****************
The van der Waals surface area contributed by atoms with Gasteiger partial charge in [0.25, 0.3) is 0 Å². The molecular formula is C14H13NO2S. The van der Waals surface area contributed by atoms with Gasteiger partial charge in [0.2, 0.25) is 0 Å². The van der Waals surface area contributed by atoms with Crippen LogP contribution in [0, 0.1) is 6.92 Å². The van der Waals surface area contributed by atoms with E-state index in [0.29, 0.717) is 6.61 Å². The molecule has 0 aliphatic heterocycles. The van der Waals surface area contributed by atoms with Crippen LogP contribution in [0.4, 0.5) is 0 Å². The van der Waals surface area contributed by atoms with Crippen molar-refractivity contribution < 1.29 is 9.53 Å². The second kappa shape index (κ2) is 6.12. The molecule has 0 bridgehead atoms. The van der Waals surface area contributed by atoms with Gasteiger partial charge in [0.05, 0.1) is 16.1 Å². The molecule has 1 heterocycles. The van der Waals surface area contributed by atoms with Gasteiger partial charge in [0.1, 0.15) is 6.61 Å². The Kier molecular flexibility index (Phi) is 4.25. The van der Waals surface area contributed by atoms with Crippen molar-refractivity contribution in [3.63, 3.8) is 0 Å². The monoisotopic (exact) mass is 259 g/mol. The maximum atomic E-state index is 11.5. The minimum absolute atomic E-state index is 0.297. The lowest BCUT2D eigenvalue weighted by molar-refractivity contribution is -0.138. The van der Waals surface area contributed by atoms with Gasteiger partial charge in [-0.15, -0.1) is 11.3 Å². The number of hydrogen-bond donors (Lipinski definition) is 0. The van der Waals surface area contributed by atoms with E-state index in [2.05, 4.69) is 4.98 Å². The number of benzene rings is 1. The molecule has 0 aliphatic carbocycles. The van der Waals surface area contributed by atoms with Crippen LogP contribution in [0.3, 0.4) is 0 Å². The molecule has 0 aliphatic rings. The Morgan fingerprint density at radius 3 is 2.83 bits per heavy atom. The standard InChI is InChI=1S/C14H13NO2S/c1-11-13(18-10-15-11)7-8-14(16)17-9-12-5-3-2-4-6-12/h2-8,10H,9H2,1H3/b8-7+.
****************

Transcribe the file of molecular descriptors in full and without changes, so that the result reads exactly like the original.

The van der Waals surface area contributed by atoms with Gasteiger partial charge in [0.25, 0.3) is 0 Å². The molecular formula is C14H13NO2S. The van der Waals surface area contributed by atoms with Gasteiger partial charge in [0.2, 0.25) is 0 Å². The van der Waals surface area contributed by atoms with Crippen LogP contribution in [0, 0.1) is 6.92 Å². The van der Waals surface area contributed by atoms with E-state index in [0.29, 0.717) is 6.61 Å². The molecule has 0 aliphatic heterocycles. The van der Waals surface area contributed by atoms with Crippen LogP contribution in [0.4, 0.5) is 0 Å². The van der Waals surface area contributed by atoms with Crippen molar-refractivity contribution < 1.29 is 9.53 Å². The second kappa shape index (κ2) is 6.12. The molecule has 0 bridgehead atoms. The van der Waals surface area contributed by atoms with Gasteiger partial charge in [0.05, 0.1) is 16.1 Å². The molecule has 1 heterocycles. The van der Waals surface area contributed by atoms with Gasteiger partial charge in [0.1, 0.15) is 6.61 Å². The Kier molecular flexibility index (Phi) is 4.25. The van der Waals surface area contributed by atoms with Crippen molar-refractivity contribution in [3.63, 3.8) is 0 Å². The monoisotopic (exact) mass is 259 g/mol. The maximum atomic E-state index is 11.5. The minimum absolute atomic E-state index is 0.297. The lowest BCUT2D eigenvalue weighted by molar-refractivity contribution is -0.138. The van der Waals surface area contributed by atoms with Gasteiger partial charge in [-0.15, -0.1) is 11.3 Å². The number of hydrogen-bond donors (Lipinski definition) is 0. The van der Waals surface area contributed by atoms with E-state index in [2.05, 4.69) is 4.98 Å². The number of benzene rings is 1. The molecule has 0 aliphatic carbocycles. The van der Waals surface area contributed by atoms with Crippen LogP contribution in [0.3, 0.4) is 0 Å². The molecule has 0 aliphatic rings. The Morgan fingerprint density at radius 3 is 2.83 bits per heavy atom. The standard InChI is InChI=1S/C14H13NO2S/c1-11-13(18-10-15-11)7-8-14(16)17-9-12-5-3-2-4-6-12/h2-8,10H,9H2,1H3/b8-7+.